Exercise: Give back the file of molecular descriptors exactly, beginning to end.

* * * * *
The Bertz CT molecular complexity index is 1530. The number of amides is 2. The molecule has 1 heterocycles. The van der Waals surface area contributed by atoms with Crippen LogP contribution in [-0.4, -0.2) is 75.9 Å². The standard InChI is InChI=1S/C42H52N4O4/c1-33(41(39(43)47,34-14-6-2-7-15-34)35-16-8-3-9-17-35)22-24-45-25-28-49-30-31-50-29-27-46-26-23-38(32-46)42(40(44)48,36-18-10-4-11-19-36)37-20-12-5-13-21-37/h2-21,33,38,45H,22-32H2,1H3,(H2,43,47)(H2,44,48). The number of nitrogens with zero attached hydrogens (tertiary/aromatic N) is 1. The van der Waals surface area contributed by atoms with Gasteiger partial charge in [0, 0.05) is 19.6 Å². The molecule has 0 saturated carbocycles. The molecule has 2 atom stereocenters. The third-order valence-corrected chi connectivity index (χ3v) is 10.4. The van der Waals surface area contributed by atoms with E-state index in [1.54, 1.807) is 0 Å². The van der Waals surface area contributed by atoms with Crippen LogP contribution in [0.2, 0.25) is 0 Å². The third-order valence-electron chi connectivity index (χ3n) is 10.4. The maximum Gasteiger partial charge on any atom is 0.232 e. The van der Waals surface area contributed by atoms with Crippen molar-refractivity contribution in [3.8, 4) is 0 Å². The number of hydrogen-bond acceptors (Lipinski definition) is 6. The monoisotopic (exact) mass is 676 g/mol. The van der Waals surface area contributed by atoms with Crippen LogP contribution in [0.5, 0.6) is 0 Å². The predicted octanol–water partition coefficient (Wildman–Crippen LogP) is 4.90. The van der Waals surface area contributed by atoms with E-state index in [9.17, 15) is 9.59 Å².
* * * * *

The Bertz CT molecular complexity index is 1530. The number of amides is 2. The molecule has 1 heterocycles. The van der Waals surface area contributed by atoms with Crippen LogP contribution in [-0.4, -0.2) is 75.9 Å². The standard InChI is InChI=1S/C42H52N4O4/c1-33(41(39(43)47,34-14-6-2-7-15-34)35-16-8-3-9-17-35)22-24-45-25-28-49-30-31-50-29-27-46-26-23-38(32-46)42(40(44)48,36-18-10-4-11-19-36)37-20-12-5-13-21-37/h2-21,33,38,45H,22-32H2,1H3,(H2,43,47)(H2,44,48). The number of nitrogens with zero attached hydrogens (tertiary/aromatic N) is 1. The van der Waals surface area contributed by atoms with Gasteiger partial charge in [0, 0.05) is 19.6 Å². The molecule has 0 saturated carbocycles. The molecule has 2 atom stereocenters. The third-order valence-corrected chi connectivity index (χ3v) is 10.4. The van der Waals surface area contributed by atoms with E-state index in [1.54, 1.807) is 0 Å². The van der Waals surface area contributed by atoms with Crippen LogP contribution in [0.2, 0.25) is 0 Å². The third-order valence-electron chi connectivity index (χ3n) is 10.4. The maximum Gasteiger partial charge on any atom is 0.232 e. The van der Waals surface area contributed by atoms with Crippen molar-refractivity contribution in [3.8, 4) is 0 Å². The number of hydrogen-bond acceptors (Lipinski definition) is 6. The monoisotopic (exact) mass is 676 g/mol. The van der Waals surface area contributed by atoms with Crippen LogP contribution in [0.5, 0.6) is 0 Å². The predicted octanol–water partition coefficient (Wildman–Crippen LogP) is 4.90. The van der Waals surface area contributed by atoms with E-state index in [9.17, 15) is 9.59 Å².